Students React to College’s Plan to Enhance, Add to Multicultural Spaces on Campus

December 3, 2015
Student walks between Acorns building and Harambee House

In a Wednesday letter to the Wellesley College community, President H. Kim Bottomly, Provost Andy Shennan, and Interim Dean of Students Adele Wolfson announced plans to enhance and add to existing spaces for multicultural programming and to create a network of multicultural spaces on campus.  

"Wellesley is committed to building a living and learning environment in which each student can thrive intellectually, socially, and emotionally. Creating a network of multicultural spaces on campus will allow students to collaborate with and draw strength from those with whom they share a common identity while, at the same time, promoting intercultural dialogue and connection among all members of the Wellesley community," wrote President Bottomly, Provost Shennan, and Dean Wolfson.

The College will convert Acorns, a mid-century modern building situated on Lake Waban and the former residence of the Dean of Students, into a center that will provide: substantial space for events and meetings; offices for the advisors to students of Asian descent, Latina students, and LBGTQ students; as well as living, kitchen facilities and study space. Harambee House, which has served students of African descent since 1970, will receive repairs and upgrades to the lower level. Work will begin immediately after the holidays and is scheduled to be completed in 2016.

The College is asking students and the cultural advisors to lead conversations on how they envision Acorns can serve their needs, how it can be best utilized for the kinds of programming likely to occur, and how the various groups can work together to create an inclusive and functional network of spaces.

Wellesley students have long raised concerns about the shortage of multicultural space on campus, concerns reiterated by the President’s Commission on Ethnicity, Race, and Equity (CERE), a current committee that was created last January. The plans announced Wednesday have been informed by the work of CERE as well as previous committees, including the Initiative for Diversity and Inclusion for Students.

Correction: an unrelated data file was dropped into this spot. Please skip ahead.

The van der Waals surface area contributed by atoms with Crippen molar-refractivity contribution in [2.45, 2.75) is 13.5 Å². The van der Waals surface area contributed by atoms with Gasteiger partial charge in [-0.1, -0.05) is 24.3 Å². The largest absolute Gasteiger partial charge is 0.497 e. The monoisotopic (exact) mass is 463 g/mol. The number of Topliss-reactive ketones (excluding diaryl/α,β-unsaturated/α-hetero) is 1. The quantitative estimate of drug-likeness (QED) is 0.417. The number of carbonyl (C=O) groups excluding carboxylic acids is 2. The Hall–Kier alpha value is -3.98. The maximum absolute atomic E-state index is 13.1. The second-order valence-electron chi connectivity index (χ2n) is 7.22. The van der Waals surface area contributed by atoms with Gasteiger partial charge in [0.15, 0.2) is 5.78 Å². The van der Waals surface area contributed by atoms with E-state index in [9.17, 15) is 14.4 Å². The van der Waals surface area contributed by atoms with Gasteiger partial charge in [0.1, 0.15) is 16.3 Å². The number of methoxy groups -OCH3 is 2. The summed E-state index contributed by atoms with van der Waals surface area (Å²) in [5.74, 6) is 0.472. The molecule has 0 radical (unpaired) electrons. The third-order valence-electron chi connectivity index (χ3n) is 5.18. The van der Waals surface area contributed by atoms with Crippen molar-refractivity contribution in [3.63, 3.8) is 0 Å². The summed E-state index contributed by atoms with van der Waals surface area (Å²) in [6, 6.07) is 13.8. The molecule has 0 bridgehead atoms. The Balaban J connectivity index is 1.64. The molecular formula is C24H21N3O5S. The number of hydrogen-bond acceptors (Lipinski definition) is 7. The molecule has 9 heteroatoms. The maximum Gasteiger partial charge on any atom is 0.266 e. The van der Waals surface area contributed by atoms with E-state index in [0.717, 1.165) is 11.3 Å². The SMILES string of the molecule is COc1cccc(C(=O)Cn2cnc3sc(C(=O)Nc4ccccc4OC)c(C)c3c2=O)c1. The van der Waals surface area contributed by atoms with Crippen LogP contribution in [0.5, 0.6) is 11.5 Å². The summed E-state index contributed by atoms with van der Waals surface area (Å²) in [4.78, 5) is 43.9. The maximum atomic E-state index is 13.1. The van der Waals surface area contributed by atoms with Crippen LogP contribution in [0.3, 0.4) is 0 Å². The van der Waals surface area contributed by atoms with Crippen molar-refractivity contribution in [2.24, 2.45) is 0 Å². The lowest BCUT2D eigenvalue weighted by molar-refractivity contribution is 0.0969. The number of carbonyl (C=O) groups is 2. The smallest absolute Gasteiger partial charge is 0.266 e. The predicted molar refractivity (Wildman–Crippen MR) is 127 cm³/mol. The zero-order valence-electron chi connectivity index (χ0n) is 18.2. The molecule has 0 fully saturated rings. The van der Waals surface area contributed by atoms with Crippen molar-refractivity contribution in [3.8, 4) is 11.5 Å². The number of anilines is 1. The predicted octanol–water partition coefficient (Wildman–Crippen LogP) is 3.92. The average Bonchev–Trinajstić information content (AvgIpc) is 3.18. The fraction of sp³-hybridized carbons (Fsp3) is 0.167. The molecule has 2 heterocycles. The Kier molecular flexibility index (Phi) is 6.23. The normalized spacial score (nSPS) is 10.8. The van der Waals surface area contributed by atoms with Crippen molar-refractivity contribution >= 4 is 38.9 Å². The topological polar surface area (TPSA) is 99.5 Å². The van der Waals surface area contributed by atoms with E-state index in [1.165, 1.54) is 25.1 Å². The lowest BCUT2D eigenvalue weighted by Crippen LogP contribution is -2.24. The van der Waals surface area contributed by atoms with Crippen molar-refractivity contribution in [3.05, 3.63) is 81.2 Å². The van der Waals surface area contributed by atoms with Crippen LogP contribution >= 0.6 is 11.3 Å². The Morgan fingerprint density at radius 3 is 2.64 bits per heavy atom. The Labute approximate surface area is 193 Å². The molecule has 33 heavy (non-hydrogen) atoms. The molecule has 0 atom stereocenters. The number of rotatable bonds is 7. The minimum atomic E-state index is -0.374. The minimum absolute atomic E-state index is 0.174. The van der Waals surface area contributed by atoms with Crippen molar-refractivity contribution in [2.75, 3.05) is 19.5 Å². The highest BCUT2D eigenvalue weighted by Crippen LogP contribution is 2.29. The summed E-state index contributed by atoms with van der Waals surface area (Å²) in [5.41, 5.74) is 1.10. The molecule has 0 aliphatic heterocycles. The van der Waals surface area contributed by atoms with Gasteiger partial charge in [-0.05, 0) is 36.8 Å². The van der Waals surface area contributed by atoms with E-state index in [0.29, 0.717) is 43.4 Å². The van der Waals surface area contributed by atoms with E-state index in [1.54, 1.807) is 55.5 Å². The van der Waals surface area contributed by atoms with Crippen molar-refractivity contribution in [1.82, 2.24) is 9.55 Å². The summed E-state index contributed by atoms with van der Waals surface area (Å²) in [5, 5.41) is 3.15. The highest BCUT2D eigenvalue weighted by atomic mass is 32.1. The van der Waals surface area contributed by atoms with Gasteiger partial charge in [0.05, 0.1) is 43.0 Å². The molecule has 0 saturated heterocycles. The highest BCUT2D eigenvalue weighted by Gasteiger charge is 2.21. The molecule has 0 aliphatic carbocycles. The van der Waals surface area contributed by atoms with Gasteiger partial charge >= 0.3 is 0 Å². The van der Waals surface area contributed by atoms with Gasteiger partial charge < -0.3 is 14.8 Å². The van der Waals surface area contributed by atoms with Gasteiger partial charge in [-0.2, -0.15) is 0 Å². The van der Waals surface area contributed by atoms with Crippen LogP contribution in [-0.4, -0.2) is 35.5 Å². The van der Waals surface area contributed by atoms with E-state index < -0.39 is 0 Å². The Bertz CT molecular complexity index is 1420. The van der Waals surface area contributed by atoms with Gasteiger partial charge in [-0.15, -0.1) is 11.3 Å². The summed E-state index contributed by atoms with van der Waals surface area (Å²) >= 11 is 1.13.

At a meeting yesterday, Provost Shennan and Dean Wolfson shared the news with some 50 students, cultural advisors, and campus leaders before the College made its official announcement. The meeting also included a productive question and answer session in which students expressed their thoughts and concerns. In response to input from the meeting, the College has scheduled an open house at Acorns on Friday, December 4, from 12 to 2 pm, and the Multicultural Affairs Coordinator, Ananya Ghemawat '17, said she would help organize future student conversations about programming and how the space might be used.

Ghemawat said, "I'm really pleased and happy that the College is honoring its commitment to multiculturalism on campus. I'm glad they're realizing how integral this is to everyone, that it will benefit us all."

Natalie Mendenhall '17, who also attended the meeting, expressed similar sentiments. "I think it's a beginning, and I think, with all of the great minds here, that [the College’s plan] can be a collaborative and wonderful effort between the administration and the cultural org’s." She added, "This is much needed."

Cassandra Flores-Montano '16, a student member of the CERE, said the "cry for an adequate space has been going on for a really, really long time. So of course, it's exciting that's it happening; [but] it’s frustrating that it's taken so long." Flores-Montano said she hoped that the initial excitement didn't overshadow the fact that there are "a lot of very serious concerns about the space."

Acknowledging that the plans announced Wednesday were a first step, Provost Shennan pledged to work with students to address their concerns. He said, "They raised thoughtful questions and insightful comments, which illustrated that our work is just beginning. We must collaborate with all our students to make the changes necessary to fostering an inclusive environment."

The proposed network of spaces will include Slater International Center and Continuing Education (CE) House as well as Acorns and Harambee, and is expected to "inspire innovative programming and produce a synergy beneficial to the entire community" read the announcement.

According to Tracey Cameron, assistant dean of the Office of Intercultural Education and Director of Harambee House, the plan "reaffirms our commitment to providing a diverse and inclusive environment for students." She said, "For far too long there has been a need for other marginalized groups on campus to have a safe space where students of shared cultures can be with one another and have programs together. While not a silver bullet by any means, I believe that this is a step in the right direction."